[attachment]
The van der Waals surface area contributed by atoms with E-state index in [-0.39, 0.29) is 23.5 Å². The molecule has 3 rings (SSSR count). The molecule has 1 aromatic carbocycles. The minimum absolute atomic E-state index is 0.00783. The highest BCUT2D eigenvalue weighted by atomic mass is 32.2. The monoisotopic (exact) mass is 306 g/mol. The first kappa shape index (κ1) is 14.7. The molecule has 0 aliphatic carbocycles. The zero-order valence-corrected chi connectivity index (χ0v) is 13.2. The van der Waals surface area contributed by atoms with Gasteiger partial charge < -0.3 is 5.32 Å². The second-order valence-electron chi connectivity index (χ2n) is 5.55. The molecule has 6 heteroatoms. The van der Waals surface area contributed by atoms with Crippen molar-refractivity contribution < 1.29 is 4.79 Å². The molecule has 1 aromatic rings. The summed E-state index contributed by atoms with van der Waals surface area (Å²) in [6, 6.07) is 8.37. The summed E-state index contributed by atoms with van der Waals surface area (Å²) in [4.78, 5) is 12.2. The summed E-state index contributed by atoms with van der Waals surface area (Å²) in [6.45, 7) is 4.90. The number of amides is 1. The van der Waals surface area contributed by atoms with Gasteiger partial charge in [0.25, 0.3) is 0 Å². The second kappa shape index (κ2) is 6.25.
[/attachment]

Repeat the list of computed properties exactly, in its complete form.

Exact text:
The van der Waals surface area contributed by atoms with E-state index in [-0.39, 0.29) is 23.5 Å². The molecule has 3 rings (SSSR count). The molecule has 1 aromatic carbocycles. The minimum absolute atomic E-state index is 0.00783. The highest BCUT2D eigenvalue weighted by atomic mass is 32.2. The monoisotopic (exact) mass is 306 g/mol. The first kappa shape index (κ1) is 14.7. The molecule has 0 aliphatic carbocycles. The zero-order valence-corrected chi connectivity index (χ0v) is 13.2. The van der Waals surface area contributed by atoms with Gasteiger partial charge < -0.3 is 5.32 Å². The second-order valence-electron chi connectivity index (χ2n) is 5.55. The molecule has 6 heteroatoms. The van der Waals surface area contributed by atoms with Crippen molar-refractivity contribution < 1.29 is 4.79 Å². The molecule has 1 aromatic rings. The summed E-state index contributed by atoms with van der Waals surface area (Å²) in [6, 6.07) is 8.37. The summed E-state index contributed by atoms with van der Waals surface area (Å²) in [4.78, 5) is 12.2. The summed E-state index contributed by atoms with van der Waals surface area (Å²) in [6.45, 7) is 4.90. The number of amides is 1. The van der Waals surface area contributed by atoms with Gasteiger partial charge in [0.25, 0.3) is 0 Å². The second kappa shape index (κ2) is 6.25.